Bedouin Soundclash
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Bedouin Soundclash

Toronto, Ontario, Canada | INDIE | AFM

Toronto, Ontario, Canada | INDIE | AFM
Band Rock Reggae


This band has not uploaded any videos
This band has not uploaded any videos



"Street Gospels CD Review"

By: Darren McLeod

Though the Canadian music scene has always played host to some terrific output, the artists that are embraced by mainstream culture are often a bit embarrassing. Recently however, some of Canada’s more promising groups are finally getting a spot in the limelight. While most of these come from Canada’s celebrated indie scene, one group is a little reggae-pop act known as Bedouin Soundclash, who had an unlikely rise to national fame a year after a track from their Stomp!-released sophomore album Sounding a Mosaic was featured in a Zellers ad and had a nation of Canucks humming along.

Looking to repeat that success, the group hasn’t changed much for Street Gospels. They remain independent (Dine Alone Records in Canada, SideOneDummy elsewhere), vocalist Jay Malinowski continues to design the album art, Bad Brains bassist Darryl Jenifer is once again behind the boards as producer, and the boys still play their chill mix of rock, reggae, punk, and soul with enough easy-listening appeal that your parents will probably be just as excited to hear it as you are. The largest change to be found is a good one: no remix tracks to end the disc (thank goodness).

From the opening notes of “Until We Burn in the Sun (The Kids Just Want a Love Song)” to the closing ones of “Hearts in the Night,” Street Gospels is solid throughout. First single “Walls Fall Down” has enough hooks to ensure that it will be instilled in your mind after a single listen, while the ska-influenced “St. Andrew’s” might just be the best track the band has produced. “12:59 Lullaby” is among the softest tracks the trio has done, with drummer Pat Pengelli sitting out while bassist Eon Sinclair provides only a few bouncy notes sparingly to accompany Malinowski’s guitar and vocals. No instruments even appear on the strong a cappella track “Hush,” one of the few surprises to be found here.

While Bedouin Soundclash have produced what could certainly be considered a safe album, they have done so in a consistent and focused manner that manages to incorporate a wide variety of influences into their sound. If this is the future of commercial Canadian music, then you won't hear any complaints from me. -


Street Gospels - Dine Alone/SideOneDummy Records (2007)

Sounding a Mosiac - Stomp/SideOneDummy Records (2005)

Root Fire - Self-Released (2004)



Named after Israeli fusion artist/producer Badawi’s 1996 release – which pays homage to nomadic Arabic poet tribe the Bedouins – power trio Bedouin Soundclash formed in 2001 at Queen’s University in Kingston, Ontario. Unlike most musicians who try to mimic their musical idols, Bedouin Soundclash forges their own musical path creating music embodying each member’s personal and diverse musical preferences. With a seductive combination of lead singer Jay Malinowski’s soulful wail and hypnotic rhythmic guitar grooves, Eon Sinclair’s deep dubbing bass, and Pat Pengelly’s driving rhythms, Bedouin Soundclash creates its own innovative fusion of Reggae, Rock, Punk and Soul.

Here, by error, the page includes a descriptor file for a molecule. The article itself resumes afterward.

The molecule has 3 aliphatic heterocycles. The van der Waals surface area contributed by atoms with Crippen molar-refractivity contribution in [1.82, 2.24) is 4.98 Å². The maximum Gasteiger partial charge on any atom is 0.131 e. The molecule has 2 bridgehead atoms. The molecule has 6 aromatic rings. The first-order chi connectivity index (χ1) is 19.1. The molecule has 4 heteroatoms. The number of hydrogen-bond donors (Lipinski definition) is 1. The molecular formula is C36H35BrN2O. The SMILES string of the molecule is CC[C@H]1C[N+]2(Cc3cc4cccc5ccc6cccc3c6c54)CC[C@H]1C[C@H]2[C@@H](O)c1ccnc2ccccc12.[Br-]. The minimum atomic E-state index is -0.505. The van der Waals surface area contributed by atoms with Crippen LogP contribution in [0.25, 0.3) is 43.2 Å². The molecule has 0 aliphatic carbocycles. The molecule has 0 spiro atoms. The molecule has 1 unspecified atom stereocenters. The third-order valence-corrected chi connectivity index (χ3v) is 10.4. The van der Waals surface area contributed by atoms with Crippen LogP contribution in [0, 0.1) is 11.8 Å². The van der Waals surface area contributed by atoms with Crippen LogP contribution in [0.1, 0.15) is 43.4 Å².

In 2002, the band recorded debut album Root Fire. Combining elements of dancehall, hip-hop, dub, punk, reggae and R ‘n’ B, Bedouin’s musical fusion caught the attention of audiences and press across Canada. Heralded as “one of the best albums [we’ve] heard lately” by Exclaim! Magazine, the buzz around the release created a great deal of anticipation as to what was to come. Determined to disperse its musical vibe, Bedouin Soundclash spent the next two years of their youthful musical career playing sold out shows across Canada before hitting the studio once again.
2005’s sophomore release Sounding A Mosaic exploded onto commercial radio and video stations across Canada with the hit single “When The Night Feels My Song”. The song’s massive rise to popularity started when the track was featured in a national Zeller’s commercial and ended up scoring the band a #1 video on MuchMusic, the #2 most played track at Canadian radio, “Best New Group or Solo Artist (CHR)” award at the Canadian Radio Music Awards 2006, and a JUNO for “New Group of The Year” in 2006.
In August 2007, Bedouin Soundclash released the much anticipated follow-up to hit record Sounding A Mosaic. Titled Street Gospels, the album debuted at #2 on the Top 200 Soundscan chart and features the single “1259 Lullaby” which appeared on the popular series GREY’S ANATOMY.

Recorded in Toronto and New York, the band once again called in the talents of legendary Punk-Reggae bass player Darryl Jenifer of Bad Brains to produce Street Gospels. The band also brought in Money Mark (The Beastie Boys) on keys, Wade MacNeil (Alexisonfire, Black Lungs) on vocals/guitar and the legendary Vernon Buckley vocalist of The Maytones, all lending their unique flavour to the album and helping to create the most diverse and grassroots Bedouin Soundclash record to date.

Street Gospels also welcomes the inception of Pirate's Blend, a new label brand the band has created, distributed and marketed under the Dine Alone Records umbrella. The goal of Pirate’s Blend is to grow a home of a larger Bedouin musical family, promoting music that the band loves and things they associate their music with.

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